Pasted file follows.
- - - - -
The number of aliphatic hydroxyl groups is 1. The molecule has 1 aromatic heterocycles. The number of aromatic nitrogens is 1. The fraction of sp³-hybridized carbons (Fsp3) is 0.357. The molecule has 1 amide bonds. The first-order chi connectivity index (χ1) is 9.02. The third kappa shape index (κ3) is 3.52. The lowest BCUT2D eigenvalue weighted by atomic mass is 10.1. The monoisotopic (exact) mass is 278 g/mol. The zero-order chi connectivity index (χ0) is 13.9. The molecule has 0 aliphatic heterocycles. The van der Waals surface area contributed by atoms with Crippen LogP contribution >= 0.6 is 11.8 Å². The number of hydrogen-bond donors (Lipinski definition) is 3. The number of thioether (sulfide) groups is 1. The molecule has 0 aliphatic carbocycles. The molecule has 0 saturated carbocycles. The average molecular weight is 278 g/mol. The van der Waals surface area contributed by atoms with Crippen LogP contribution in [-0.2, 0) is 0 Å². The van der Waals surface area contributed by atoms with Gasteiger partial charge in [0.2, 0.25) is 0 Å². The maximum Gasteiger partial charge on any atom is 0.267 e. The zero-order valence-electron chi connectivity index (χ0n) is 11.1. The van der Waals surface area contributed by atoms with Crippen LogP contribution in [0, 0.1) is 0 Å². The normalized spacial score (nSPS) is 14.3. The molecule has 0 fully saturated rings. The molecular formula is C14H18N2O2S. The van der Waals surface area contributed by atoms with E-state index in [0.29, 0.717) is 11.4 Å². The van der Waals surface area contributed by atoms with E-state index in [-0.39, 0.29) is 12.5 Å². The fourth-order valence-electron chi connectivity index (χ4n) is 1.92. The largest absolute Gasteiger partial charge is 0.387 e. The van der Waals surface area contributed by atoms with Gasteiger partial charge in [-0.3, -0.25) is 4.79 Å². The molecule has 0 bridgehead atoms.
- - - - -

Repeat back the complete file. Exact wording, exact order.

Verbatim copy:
The number of aliphatic hydroxyl groups is 1. The molecule has 1 aromatic heterocycles. The number of aromatic nitrogens is 1. The fraction of sp³-hybridized carbons (Fsp3) is 0.357. The molecule has 1 amide bonds. The first-order chi connectivity index (χ1) is 9.02. The third kappa shape index (κ3) is 3.52. The lowest BCUT2D eigenvalue weighted by atomic mass is 10.1. The monoisotopic (exact) mass is 278 g/mol. The zero-order chi connectivity index (χ0) is 13.9. The molecule has 0 aliphatic heterocycles. The van der Waals surface area contributed by atoms with Crippen LogP contribution >= 0.6 is 11.8 Å². The number of hydrogen-bond donors (Lipinski definition) is 3. The number of thioether (sulfide) groups is 1. The molecule has 0 aliphatic carbocycles. The molecule has 0 saturated carbocycles. The average molecular weight is 278 g/mol. The van der Waals surface area contributed by atoms with Crippen LogP contribution in [-0.2, 0) is 0 Å². The van der Waals surface area contributed by atoms with Gasteiger partial charge in [0.2, 0.25) is 0 Å². The maximum Gasteiger partial charge on any atom is 0.267 e. The zero-order valence-electron chi connectivity index (χ0n) is 11.1. The van der Waals surface area contributed by atoms with Crippen LogP contribution in [0, 0.1) is 0 Å². The normalized spacial score (nSPS) is 14.3. The molecule has 0 fully saturated rings. The molecular formula is C14H18N2O2S. The van der Waals surface area contributed by atoms with E-state index in [0.29, 0.717) is 11.4 Å². The van der Waals surface area contributed by atoms with E-state index in [-0.39, 0.29) is 12.5 Å². The fourth-order valence-electron chi connectivity index (χ4n) is 1.92. The largest absolute Gasteiger partial charge is 0.387 e. The van der Waals surface area contributed by atoms with Gasteiger partial charge in [-0.3, -0.25) is 4.79 Å². The molecule has 0 bridgehead atoms.